Stylist and photographer Mark Anthony Bradley goes to Ho Chi Minh City for hustle, and Phú Quốc for heavenly calm
Ho Chi Minh City is an incredible multi-sensory experience; the sights, the smells, the sounds. It’s a place that engulfs you. And to really get to the heart of it you need to embrace its street culture, which is alive with colour, dynamism and vitality on a par with anywhere else in the world. Almost everywhere you go, street food vendors line the pavements serving the most incredible array of amazing things to eat, including copious amounts of phở bò noodle soup, the national dish of Vietnam.
Architecturally, it’s an exciting mix of colonial buildings and modern wooden structures on stilts. One of my favourite places to visit was the Cafe Apartments, a 1960s-built apartment block that’s been converted into a multi-storey café. It’s a great place to people-watch, especially as it serves as a favourite haunt for all the local young hipsters and there’s a different café or boutique on every street-facing balcony.
We visited during one of the hottest and most humid months of the year and, if you’re anything like me, you’ll go through two or three T-shirts a day. But that doesn’t alter the fact that Ho Chi Minh City is an incredible place to walk about and seek out hidden spots where you can sit and watch the world go by with the locals.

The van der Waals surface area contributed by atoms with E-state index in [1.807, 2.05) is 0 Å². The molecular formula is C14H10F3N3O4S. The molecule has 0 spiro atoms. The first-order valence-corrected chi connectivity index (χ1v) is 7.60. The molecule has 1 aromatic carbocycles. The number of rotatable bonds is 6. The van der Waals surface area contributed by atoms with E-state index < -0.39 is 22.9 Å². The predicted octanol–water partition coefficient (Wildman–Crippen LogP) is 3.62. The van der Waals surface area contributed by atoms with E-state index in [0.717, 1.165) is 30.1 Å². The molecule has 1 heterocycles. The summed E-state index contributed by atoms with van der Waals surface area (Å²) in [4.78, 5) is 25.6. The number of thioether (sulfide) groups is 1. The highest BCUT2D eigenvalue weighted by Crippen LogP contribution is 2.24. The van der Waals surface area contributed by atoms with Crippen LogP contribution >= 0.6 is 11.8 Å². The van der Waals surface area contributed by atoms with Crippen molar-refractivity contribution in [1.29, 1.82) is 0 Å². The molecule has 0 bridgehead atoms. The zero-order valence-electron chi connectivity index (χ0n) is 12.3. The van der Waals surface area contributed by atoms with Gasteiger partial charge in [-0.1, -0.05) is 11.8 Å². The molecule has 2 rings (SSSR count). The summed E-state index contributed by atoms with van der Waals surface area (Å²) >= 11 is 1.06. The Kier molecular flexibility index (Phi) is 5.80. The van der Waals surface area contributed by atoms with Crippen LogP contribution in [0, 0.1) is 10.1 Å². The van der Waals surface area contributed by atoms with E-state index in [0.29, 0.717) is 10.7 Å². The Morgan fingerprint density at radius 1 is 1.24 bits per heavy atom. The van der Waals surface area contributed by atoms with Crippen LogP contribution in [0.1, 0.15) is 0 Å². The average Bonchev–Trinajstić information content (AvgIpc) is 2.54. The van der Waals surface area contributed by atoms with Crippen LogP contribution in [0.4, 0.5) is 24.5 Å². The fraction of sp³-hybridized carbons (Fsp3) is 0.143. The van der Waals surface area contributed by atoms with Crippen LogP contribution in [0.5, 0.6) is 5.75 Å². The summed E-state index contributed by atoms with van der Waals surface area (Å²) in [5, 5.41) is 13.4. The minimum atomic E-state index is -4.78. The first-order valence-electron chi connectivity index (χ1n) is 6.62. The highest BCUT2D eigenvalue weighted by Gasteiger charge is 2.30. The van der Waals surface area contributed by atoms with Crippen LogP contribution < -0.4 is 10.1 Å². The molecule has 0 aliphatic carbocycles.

I spent a memorable afternoon on one such street corner, watching and photographing swarms of motorcyclists weaving in and around the nervous pedestrians. It’s a kind of organised chaos and it might be hard to fathom the fact that there are very few accidents or collisions. But after a while you realise there’s an almost poetic flow to the way that the Vietnamese motorcyclists drive. I couldn’t help but be transfixed by the mesmerising state of confusion it bombards you with.
From Ho Chi Minh City, we went down to Phú Quốc, an island off the southwest coast of Vietnam, near the border with Cambodia. The north of the island is covered in dense tropical jungle, while in the south there are beautiful white sandy beaches with gorgeous blue seas. The capital of the island is a town called Dương Đông, which has a thriving, popular market that is a must for lovers of seafood in particular. It served as a fascinating place to sit, observe and take photos of the local street vendors luring in and entertaining the tourists.
We mixed it up while we were there, staying for a couple of nights at the luxurious JW Marriott Phú Quốc Hotel on Emerald Bay with its stunning interior design and pristinely kept private beach. Reluctantly moving on, we headed inland to the centre of the island to a hidden retreat called Maison du Vietnam, in the heart of the jungle. It’s a stunning location – far from the masses, pure green, the trees thick with birds, and lily pads on the resident lake.
The island itself is not unlike the rest of Vietnam, sometimes bustling and chaotic, sometimes astonishingly serene, but always vital and incredibly beautiful.
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